Will Euro 2020 be postponed?

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UEFA will host a meeting of the 55 member associations on Tuesday, with the future of Euro 2020 among the topics of conversation as the coronavirus pandemic continues to wreak havoc in the sporting world.

In a statement, the European governing body said:

In the light of the ongoing developments in the spread of COVID-19 across Europe and the changing analysis of the World Health Organisation, UEFA has invited representatives of its 55 member associations, together with the boards of the European Club Association and the European Leagues and a representative of FIFPro, to attend meetings by videoconference on Tuesday 17 March to discuss European football's response to the outbreak. Discussions will include all domestic and European competitions, including UEFA EURO 2020.Further communication will be made following those meetings.

A decision on a potential postponement is expected after Tuesday’s meeting.

Should it be postponed?

Of all the summer’s sporting events under threat in Europe, Euro 2020 would seem to be the most at risk in the face of covid-19. The tournament is designed to promote travel right across the continent, with 12 cities in 12 different countries hosting matches across the month. That format not only requires the travel of teams, but would also see media, production teams and staff needed to move across Europe. Such a format is not well-suited to the current coronavirus situation.

While one option could be playing the tournament behind closed doors, removing the movement of supporters from the equation, that solution would remove one of the major benefits of hosting matches from the 12 host cities, leading to serious financial implications for all the host football associations.

As such a postponement appears inevitable, even if a decision is delayed beyond Tuesday’s meeting.

But when could the tournament be moved to?

Staff disinfect the Turk Telecom Arena in Istanbul

Image credit: Getty Images

UEFA could cancel the tournament altogether, but with host nations already set and plans firmly in place it would make more sense to reschedule.

It would appear that there are two main options available, to play the tournament in December or to move it to the summer of 2021. Let’s take a look at those options in more detail…

The December alternative

One possible rescheduling option that has been mooted over recent days is to move Euro 2020 to December.

This has a number of potential benefits, including:

  • Freeing up July and August of 2020 for domestic leagues to conclude, virus situation permitting
  • Aligning with the usual winter breaks of domestic leagues
  • Replicating the season interruption of the Qatar World Cup in 2022, making rescheduling of postponed domestic fixtures and delayed league starts more straightforward across the two-year period

However, this option would also provide an added complication midway through what is already likely to be a highly disrupted domestic calendar for many of UEFA’s member nations. As such, it is hard to see this option being reached as the preferred option.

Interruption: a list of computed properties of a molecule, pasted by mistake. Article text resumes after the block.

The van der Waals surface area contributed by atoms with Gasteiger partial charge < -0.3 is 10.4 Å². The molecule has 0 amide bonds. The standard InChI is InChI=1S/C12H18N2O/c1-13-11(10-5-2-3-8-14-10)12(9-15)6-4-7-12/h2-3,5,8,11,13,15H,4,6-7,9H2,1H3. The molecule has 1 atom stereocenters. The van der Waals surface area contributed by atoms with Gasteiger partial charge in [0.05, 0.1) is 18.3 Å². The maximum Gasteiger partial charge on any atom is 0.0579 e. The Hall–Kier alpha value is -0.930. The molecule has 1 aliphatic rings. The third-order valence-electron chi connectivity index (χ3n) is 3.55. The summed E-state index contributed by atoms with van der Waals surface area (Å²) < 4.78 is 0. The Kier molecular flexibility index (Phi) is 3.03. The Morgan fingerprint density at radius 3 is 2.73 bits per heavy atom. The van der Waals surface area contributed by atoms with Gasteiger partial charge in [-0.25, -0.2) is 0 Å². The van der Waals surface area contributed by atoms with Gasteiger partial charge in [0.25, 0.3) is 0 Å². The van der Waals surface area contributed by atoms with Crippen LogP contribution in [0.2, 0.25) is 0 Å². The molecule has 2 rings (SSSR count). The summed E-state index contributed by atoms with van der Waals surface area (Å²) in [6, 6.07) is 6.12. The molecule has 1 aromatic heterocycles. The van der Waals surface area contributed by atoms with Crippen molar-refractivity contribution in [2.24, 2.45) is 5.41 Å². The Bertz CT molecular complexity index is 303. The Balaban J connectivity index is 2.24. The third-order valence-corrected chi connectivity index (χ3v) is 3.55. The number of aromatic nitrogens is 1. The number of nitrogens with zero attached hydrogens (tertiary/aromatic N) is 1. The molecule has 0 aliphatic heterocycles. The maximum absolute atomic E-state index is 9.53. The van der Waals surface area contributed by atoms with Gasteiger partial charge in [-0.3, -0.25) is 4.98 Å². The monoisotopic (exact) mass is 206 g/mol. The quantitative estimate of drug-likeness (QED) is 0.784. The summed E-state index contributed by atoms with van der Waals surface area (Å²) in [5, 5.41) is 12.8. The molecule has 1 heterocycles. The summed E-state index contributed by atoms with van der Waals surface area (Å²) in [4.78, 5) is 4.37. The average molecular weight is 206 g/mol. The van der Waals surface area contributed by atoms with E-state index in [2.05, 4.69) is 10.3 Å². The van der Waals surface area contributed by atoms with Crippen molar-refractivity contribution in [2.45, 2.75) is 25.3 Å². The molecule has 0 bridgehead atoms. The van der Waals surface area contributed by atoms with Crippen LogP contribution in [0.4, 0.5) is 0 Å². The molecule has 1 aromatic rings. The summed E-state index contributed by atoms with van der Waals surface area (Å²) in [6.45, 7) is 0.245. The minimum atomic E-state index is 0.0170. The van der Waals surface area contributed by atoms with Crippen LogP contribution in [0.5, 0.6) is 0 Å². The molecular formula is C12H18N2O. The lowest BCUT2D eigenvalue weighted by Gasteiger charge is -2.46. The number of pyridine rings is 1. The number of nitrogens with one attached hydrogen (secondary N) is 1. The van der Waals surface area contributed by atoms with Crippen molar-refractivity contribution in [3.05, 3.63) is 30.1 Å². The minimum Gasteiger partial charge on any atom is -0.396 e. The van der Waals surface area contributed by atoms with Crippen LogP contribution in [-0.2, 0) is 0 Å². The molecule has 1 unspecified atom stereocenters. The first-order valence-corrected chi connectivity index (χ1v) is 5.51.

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The 2021 alternative

It is being reported that the most likely rescheduling option would be to move the whole tournament back a year.

This would allow domestic leagues space to find a way to both conclude their current seasons and also give them time to schedule in next season.

It would also see host cities retain the likely benefits of hosting the tournament, by potentially coming at a time when international travel is back on the agenda for supporters.

Implications of moving to 2021

However, moving to 2021 isn’t without its complications.

Firstly, domestic leagues will overrun in 2020, which will have a knock-on effect to the 2020/21 season calendars. How to finish these leagues in time to fit in a European national team tournament in the summer of 2021 will need a great amount of creative scheduling.

Also, June 2021 is currently the scheduled date for the Nations League Finals. Such a clash isn’t ideal, but it is possible that the Nations League week could still be hosted in the same time-frame as a rescheduled Euros, acting in place of warm-up matches for the national teams involved. Or the Nations League Finals could themselves be bumped to a later international window.

The UEFA logo

Image credit: Eurosport

But UEFA’s main concern will be moving the men’s Euros into direct competition with the UEFA Women's Euros, which are scheduled to run from July 7 to August 1 in England in 2021. Seven matches at the men’s tournament are to be held at Wembley, while the women’s final is also to be held at the English national stadium. While logistically it would be possible to hold the tournaments simultaneously or with overlap, there would be major concerns that doing so would stifle coverage and attention of the women’s Euros at a time when the game is expanding at an unprecedented rate.

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